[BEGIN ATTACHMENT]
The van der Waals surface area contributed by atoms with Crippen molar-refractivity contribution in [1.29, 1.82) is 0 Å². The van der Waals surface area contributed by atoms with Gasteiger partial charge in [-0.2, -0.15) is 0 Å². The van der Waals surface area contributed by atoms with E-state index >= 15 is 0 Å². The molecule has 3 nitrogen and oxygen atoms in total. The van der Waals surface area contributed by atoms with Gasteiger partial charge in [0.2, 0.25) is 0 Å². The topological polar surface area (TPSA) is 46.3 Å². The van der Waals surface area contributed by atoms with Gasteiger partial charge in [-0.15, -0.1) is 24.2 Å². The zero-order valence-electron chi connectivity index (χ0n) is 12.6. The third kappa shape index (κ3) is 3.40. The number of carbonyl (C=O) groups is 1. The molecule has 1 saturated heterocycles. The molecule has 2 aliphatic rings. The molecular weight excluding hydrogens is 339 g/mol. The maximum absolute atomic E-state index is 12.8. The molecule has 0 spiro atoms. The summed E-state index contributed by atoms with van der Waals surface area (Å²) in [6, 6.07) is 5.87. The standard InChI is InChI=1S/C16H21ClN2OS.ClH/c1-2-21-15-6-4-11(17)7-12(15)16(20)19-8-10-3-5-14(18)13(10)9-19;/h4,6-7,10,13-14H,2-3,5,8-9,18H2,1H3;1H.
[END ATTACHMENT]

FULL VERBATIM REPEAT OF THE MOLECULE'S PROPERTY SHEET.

The van der Waals surface area contributed by atoms with Crippen molar-refractivity contribution in [1.29, 1.82) is 0 Å². The van der Waals surface area contributed by atoms with Gasteiger partial charge in [-0.2, -0.15) is 0 Å². The van der Waals surface area contributed by atoms with E-state index >= 15 is 0 Å². The molecule has 3 nitrogen and oxygen atoms in total. The van der Waals surface area contributed by atoms with Gasteiger partial charge in [0.2, 0.25) is 0 Å². The topological polar surface area (TPSA) is 46.3 Å². The van der Waals surface area contributed by atoms with Gasteiger partial charge in [-0.15, -0.1) is 24.2 Å². The zero-order valence-electron chi connectivity index (χ0n) is 12.6. The third kappa shape index (κ3) is 3.40. The number of carbonyl (C=O) groups is 1. The molecule has 1 saturated heterocycles. The molecule has 2 aliphatic rings. The molecular weight excluding hydrogens is 339 g/mol. The maximum absolute atomic E-state index is 12.8. The molecule has 0 spiro atoms. The summed E-state index contributed by atoms with van der Waals surface area (Å²) in [6, 6.07) is 5.87. The standard InChI is InChI=1S/C16H21ClN2OS.ClH/c1-2-21-15-6-4-11(17)7-12(15)16(20)19-8-10-3-5-14(18)13(10)9-19;/h4,6-7,10,13-14H,2-3,5,8-9,18H2,1H3;1H.